55th Venice Biennale. The Israeli Pavilion
Gilad Ratman’s The Workshop is based on a fictional underground journey from Israel to Venice taken by a small community of people. Their epic voyage starts in the caves of Israel, weaves through treacherous subterranean passages before bursting through the floor of the Israeli pavilion. On arrival, the group turn the pavilion into a workshop, sculpting themselves in clay they have transported from Israel.
Gilad Ratman’s presentation reflects on the Biennale as a utopian model of nations’ connectivity. Whilst present-time political reality all over the world operates according to the “nation state” concept and a system of globalized capitalism, The Workshop presents a scenario where transit takes place across national borders in hidden underground networks – free, undetected and unidentified.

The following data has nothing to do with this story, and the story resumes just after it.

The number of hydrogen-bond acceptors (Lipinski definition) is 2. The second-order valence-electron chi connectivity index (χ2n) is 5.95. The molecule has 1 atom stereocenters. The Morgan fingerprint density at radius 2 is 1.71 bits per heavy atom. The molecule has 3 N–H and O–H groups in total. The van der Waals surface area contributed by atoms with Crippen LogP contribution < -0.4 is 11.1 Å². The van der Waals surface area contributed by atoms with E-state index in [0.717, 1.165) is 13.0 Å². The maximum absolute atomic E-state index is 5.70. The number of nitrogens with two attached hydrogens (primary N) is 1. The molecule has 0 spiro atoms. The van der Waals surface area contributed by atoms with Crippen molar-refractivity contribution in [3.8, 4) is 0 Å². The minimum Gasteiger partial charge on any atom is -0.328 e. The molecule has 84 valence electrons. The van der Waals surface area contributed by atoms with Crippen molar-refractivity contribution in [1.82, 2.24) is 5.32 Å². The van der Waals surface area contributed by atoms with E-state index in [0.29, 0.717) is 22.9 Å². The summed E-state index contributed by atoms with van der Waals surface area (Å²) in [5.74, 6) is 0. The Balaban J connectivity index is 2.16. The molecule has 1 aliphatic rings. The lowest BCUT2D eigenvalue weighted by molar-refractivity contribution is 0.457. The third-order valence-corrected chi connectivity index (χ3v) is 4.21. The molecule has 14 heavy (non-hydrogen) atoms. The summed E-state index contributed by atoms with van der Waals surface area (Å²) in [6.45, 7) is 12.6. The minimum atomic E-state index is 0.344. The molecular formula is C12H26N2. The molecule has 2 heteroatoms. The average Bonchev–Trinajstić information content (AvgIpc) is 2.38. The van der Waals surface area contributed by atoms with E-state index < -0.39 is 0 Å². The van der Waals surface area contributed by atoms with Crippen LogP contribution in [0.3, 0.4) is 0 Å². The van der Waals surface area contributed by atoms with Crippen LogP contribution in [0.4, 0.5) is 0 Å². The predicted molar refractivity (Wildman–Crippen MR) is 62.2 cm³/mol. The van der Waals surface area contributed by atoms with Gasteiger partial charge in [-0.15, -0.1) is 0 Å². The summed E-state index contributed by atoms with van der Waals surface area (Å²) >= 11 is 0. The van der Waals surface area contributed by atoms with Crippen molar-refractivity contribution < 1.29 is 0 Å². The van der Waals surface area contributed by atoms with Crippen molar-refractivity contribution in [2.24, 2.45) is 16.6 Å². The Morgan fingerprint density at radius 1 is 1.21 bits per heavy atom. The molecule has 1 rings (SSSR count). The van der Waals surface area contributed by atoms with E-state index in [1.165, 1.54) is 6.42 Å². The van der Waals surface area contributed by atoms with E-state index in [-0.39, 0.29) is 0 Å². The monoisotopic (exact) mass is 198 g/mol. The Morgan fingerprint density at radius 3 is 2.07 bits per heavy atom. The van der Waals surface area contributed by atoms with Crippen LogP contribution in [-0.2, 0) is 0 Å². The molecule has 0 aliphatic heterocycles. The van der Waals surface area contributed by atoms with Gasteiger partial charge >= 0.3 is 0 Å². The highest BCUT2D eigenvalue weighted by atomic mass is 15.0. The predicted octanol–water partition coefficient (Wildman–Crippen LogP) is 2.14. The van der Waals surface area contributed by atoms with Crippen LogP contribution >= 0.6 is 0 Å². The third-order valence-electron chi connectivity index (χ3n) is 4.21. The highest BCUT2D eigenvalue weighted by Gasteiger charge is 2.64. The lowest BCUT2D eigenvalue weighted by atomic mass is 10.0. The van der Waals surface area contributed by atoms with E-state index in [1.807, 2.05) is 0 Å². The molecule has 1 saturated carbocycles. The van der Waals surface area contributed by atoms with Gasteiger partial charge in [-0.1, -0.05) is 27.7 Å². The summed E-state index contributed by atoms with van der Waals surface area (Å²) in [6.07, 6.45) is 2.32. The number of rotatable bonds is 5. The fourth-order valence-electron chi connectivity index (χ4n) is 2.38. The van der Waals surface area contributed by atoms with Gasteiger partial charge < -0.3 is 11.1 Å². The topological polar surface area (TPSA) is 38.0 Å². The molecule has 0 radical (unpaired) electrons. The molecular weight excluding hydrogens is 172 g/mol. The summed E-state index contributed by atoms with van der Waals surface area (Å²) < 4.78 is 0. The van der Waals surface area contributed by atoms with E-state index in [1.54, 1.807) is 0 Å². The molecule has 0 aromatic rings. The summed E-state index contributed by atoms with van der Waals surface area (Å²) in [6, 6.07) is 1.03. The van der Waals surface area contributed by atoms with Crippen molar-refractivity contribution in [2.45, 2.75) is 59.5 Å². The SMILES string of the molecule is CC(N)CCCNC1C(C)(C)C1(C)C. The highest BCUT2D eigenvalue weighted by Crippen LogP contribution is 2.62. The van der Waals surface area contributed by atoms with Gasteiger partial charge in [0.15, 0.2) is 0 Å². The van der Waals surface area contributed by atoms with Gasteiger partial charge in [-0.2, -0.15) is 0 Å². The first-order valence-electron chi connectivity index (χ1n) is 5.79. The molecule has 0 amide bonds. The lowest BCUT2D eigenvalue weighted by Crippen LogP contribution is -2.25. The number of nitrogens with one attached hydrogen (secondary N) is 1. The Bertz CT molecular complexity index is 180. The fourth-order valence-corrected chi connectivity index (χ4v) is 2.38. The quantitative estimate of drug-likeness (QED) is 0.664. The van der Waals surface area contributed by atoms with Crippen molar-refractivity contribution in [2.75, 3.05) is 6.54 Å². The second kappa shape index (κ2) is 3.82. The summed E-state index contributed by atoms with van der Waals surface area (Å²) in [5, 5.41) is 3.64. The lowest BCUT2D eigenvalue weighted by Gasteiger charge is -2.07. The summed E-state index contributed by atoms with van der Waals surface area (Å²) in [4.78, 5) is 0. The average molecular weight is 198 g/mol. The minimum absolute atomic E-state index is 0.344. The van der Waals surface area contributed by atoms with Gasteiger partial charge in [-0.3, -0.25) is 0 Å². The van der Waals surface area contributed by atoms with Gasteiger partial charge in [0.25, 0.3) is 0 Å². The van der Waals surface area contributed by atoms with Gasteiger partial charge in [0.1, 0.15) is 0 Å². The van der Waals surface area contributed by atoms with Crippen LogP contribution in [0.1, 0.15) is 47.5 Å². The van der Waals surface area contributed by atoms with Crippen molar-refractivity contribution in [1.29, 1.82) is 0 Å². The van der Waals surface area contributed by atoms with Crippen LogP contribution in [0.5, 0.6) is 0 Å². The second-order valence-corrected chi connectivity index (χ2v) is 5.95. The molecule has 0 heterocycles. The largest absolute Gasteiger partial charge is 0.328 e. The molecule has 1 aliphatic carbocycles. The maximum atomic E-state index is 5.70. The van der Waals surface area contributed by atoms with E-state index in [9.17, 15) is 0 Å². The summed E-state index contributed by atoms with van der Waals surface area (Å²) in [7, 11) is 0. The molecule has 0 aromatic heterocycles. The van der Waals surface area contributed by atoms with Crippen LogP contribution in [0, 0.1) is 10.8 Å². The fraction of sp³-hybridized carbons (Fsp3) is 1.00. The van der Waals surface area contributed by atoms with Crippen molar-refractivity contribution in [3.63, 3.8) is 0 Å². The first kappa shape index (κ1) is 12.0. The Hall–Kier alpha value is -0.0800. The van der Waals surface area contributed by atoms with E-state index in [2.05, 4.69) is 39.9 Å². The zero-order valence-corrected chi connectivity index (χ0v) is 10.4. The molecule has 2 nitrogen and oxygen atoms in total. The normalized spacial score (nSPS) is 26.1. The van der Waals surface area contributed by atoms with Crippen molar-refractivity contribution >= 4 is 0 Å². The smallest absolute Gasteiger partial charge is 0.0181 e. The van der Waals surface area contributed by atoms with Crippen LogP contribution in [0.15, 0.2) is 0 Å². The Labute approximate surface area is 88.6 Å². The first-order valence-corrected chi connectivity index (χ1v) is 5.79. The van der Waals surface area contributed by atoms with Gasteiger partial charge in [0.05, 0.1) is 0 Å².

Ratman’s narrative manifests itself in a non-linear presentation of video, installation, sound and a physical intervention in the fabric of the Pavilion itself. The site-specificity of The Workshop – the videos and the sound – offer the viewer a reflection of an event that has taken place at that very location. In doing so, the work creates a fictional, yet true, history.
Representing themselves in clay busts, which are accompanied by guttural voice recordings, the group’s workshop event suggests a return to a pre-linguistic stage of early human society. A recurring theme in his work, here Ratman explores the tension between universal patterns of human behaviour on the one hand and the divisions of language, nationality or government on the other.
Gilad Ratman, The Workshop, 2013
Gilad Ratman, The Workshop, 2013, video stills
Courtesy of Braverman Gallery